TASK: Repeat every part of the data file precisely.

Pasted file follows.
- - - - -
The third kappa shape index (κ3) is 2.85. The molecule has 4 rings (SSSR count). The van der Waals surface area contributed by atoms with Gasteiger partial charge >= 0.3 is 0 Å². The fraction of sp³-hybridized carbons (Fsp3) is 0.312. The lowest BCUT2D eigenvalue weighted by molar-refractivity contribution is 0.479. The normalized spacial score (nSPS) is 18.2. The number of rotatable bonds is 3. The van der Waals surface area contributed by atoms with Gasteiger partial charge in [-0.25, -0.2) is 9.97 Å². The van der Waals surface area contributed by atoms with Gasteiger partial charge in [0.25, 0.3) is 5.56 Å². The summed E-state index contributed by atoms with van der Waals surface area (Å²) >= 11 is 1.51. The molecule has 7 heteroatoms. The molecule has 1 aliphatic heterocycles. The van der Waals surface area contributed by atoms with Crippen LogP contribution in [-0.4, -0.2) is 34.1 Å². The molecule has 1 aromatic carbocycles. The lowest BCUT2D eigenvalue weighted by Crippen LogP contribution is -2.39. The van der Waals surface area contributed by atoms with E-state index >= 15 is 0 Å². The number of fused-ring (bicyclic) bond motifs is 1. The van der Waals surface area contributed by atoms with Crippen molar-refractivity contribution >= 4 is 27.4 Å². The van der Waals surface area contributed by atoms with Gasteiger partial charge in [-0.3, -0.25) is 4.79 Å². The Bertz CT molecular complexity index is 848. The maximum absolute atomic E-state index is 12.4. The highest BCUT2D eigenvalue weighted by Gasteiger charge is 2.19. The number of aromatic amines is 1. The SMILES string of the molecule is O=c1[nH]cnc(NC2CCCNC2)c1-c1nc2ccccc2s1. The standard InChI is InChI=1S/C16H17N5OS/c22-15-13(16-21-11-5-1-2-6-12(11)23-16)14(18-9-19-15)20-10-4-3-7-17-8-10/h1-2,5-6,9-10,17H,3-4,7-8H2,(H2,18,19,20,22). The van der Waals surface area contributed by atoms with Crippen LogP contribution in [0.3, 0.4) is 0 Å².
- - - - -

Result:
The third kappa shape index (κ3) is 2.85. The molecule has 4 rings (SSSR count). The van der Waals surface area contributed by atoms with Gasteiger partial charge >= 0.3 is 0 Å². The fraction of sp³-hybridized carbons (Fsp3) is 0.312. The lowest BCUT2D eigenvalue weighted by molar-refractivity contribution is 0.479. The normalized spacial score (nSPS) is 18.2. The number of rotatable bonds is 3. The van der Waals surface area contributed by atoms with Gasteiger partial charge in [-0.25, -0.2) is 9.97 Å². The van der Waals surface area contributed by atoms with Gasteiger partial charge in [0.25, 0.3) is 5.56 Å². The summed E-state index contributed by atoms with van der Waals surface area (Å²) >= 11 is 1.51. The molecule has 7 heteroatoms. The molecule has 1 aliphatic heterocycles. The van der Waals surface area contributed by atoms with Crippen LogP contribution in [-0.4, -0.2) is 34.1 Å². The molecule has 1 aromatic carbocycles. The lowest BCUT2D eigenvalue weighted by Crippen LogP contribution is -2.39. The van der Waals surface area contributed by atoms with E-state index >= 15 is 0 Å². The number of fused-ring (bicyclic) bond motifs is 1. The van der Waals surface area contributed by atoms with Crippen molar-refractivity contribution >= 4 is 27.4 Å². The van der Waals surface area contributed by atoms with Gasteiger partial charge in [-0.3, -0.25) is 4.79 Å². The Bertz CT molecular complexity index is 848. The maximum absolute atomic E-state index is 12.4. The highest BCUT2D eigenvalue weighted by Gasteiger charge is 2.19. The number of aromatic amines is 1. The SMILES string of the molecule is O=c1[nH]cnc(NC2CCCNC2)c1-c1nc2ccccc2s1. The standard InChI is InChI=1S/C16H17N5OS/c22-15-13(16-21-11-5-1-2-6-12(11)23-16)14(18-9-19-15)20-10-4-3-7-17-8-10/h1-2,5-6,9-10,17H,3-4,7-8H2,(H2,18,19,20,22). The van der Waals surface area contributed by atoms with Crippen LogP contribution in [0.3, 0.4) is 0 Å².